We provide commercial, residential and wild land fire suppression services to the municipal residents of the Town of Creston, Erickson in RDCK Area B and RDCK Area C properties along Highway 21 and north of Highway 3 junction. When applying for fire insurance, please check with us to find out if you have fire protection coverage.
Many of our fire fighters are trained and certified to the National Fire Protection Association (NFPA) 1001 Standard for Fire Fighter Professional Qualifications – Level II. All our fire fighters are trained using this standard to work them towards certification over a period of several years.
The Fire Prevention Program has two main facets; educational programs and fire inspections of public and commercial buildings.
Regular fire inspections of commercial and public buildings in the Town of Creston are performed to ensure building owners are compliant with the BC Fire Code in maintaining fire and life safety features for visitors and residents who utilize the facility. As local assistants to the Office of the Fire Commissioner, we enforce the BC Fire Code, Fire Services Act and applicable fire service related Town of Creston By-laws.
Educational programs are booked through the Fire Department to provide fire and life safety information being taught to various organizations and local schools. Topics are designed to focus on the specific target group to ensure the maximization of fire prevention and education messages. Throughout the year we also provide fire station tours for school classes and pre-school children.
We have certified NFPA Fire and Life Safety Educators within the department who utilize the provincial Getting to Know Fire program in presenting many of the educational topics.
Heavier summer traffic and quickly changing weather conditions in the winter make motor vehicle accidents a harsh reality in the region.
Auto Extrication has, over the past few decades, become a very specialized field. With an increased use of light weight vehicle components, airbags, computer controlled security and fuel systems; it has become even more important that fire fighters stay aware of changes in both vehicle designs and in extrication techniques.
Tools such as the "Jaws of Life" (often called "spreaders" or "jaws"), airbags for lifting, and other air and hydraulic tools have greatly improved the fire fighter's ability to gain access to trapped victims quickly so as to save lives and reduce the impact of the injuries sustained.
In addition to rescue techniques, fire fighters are trained for medical response using First Responder training, and are licensed through the province to provide basic medical treatment during the rescue.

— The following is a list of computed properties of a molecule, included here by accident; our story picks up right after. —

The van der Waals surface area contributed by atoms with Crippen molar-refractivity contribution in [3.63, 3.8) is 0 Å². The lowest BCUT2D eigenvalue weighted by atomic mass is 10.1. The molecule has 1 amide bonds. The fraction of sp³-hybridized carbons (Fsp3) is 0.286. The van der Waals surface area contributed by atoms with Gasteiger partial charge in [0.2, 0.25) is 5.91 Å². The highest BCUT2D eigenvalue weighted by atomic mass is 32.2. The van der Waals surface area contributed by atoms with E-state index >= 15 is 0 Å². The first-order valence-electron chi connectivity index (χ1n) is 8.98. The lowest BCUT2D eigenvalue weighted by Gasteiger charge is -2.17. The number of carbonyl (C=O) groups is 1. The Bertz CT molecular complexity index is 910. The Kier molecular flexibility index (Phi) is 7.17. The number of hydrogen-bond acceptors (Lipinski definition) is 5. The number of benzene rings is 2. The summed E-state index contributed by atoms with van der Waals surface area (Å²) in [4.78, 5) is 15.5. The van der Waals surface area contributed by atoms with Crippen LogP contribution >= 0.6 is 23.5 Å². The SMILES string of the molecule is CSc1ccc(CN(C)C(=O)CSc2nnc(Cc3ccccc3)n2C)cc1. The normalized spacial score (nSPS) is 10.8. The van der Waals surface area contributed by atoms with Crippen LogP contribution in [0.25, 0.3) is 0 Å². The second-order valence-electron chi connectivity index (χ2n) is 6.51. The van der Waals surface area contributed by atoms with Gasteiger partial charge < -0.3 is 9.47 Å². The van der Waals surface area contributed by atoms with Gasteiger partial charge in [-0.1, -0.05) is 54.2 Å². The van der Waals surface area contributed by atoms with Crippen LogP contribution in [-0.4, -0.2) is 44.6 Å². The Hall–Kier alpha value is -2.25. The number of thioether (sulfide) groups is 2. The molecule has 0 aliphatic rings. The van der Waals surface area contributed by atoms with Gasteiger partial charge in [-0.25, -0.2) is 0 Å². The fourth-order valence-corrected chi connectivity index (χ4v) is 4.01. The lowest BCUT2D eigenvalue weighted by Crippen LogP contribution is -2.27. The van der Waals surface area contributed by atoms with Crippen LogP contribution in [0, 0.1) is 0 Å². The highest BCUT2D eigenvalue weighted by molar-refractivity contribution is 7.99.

We provide highway rescue services within the municipal boundaries, south on Highway 21 to the United States border, east of Creston on Highway 3 to Irishman’s Creek (approximately 50 km), west of Creston on Highway 3 to the top of the summit of the Salmo Creston (approximately 50 km) and north of Creston on Highway 3A to Akokli Creek (approximately 40 km).
In an expanding role, firefighters are becoming expected to perform and provide a range of rescue services. Technical rope rescue response is usually combined with highway rescue responses when vehicles have gone down steep embankments. Fire fighters are also being called upon more frequently to respond to rope rescue incidents where people have found themselves in situations where rescue is required.
Technical rope rescue consists of low and high angle rescues from simple rope systems to complex ones, depending on the incident presented to the fire fighters upon arrival. Firefighters spend time on week-ends throughout the year to improve and better themselves with the challenges presented when performing rope rescue.
With highway truck traffic and a railway in the centre of our town, the prospect of a hazardous materials incident is a dangerous reality. Creston Fire Rescue fire fighters are trained to an NFPA 472 – Professional Competence of Responders to Hazardous Materials Incidents – Operations Level.
This level of training of our personnel means our primary goal is to respond in a defensive manner; identify the hazardous situation and implement initial defensive actions to protect people, the environment and property.
Fire reporting is a legislated requirement within British Columbia and the Office of the Fire Commissioner maintains an electronic Fire Loss Reporting System that records all BC fire loss statistics. Information collected yearly assists in areas such as public education planning, Building and Fire Code changes and identifying trends in fire loss.
With appointed Local Assistants to the Fire Commissioner, we provide fire investigation reporting to the province of British Columbia as required by the Fire Services Act.
Although many fire causes can not be definitively determined, there are still opportunities to provide the public with timely information about the fire and public education messages to prevent future fires. Although the information is collected provincially, local data is available to the department to determine developing trends locally or within the region.
We receive and dispatch emergency calls 24 hours a day through 911. This service is provided through the Regional District of Kootenay Boundary with the fire dispatch located in Trail, BC.
The Town of Creston Town Hall and Fire Department issue burning permits in the months of April and October of each year for backyard burning. Because backyard burning is restricted through municipal bylaws, Fire Department personnel are called upon to provide enforcement and answer concerns posed by residents regarding open burning.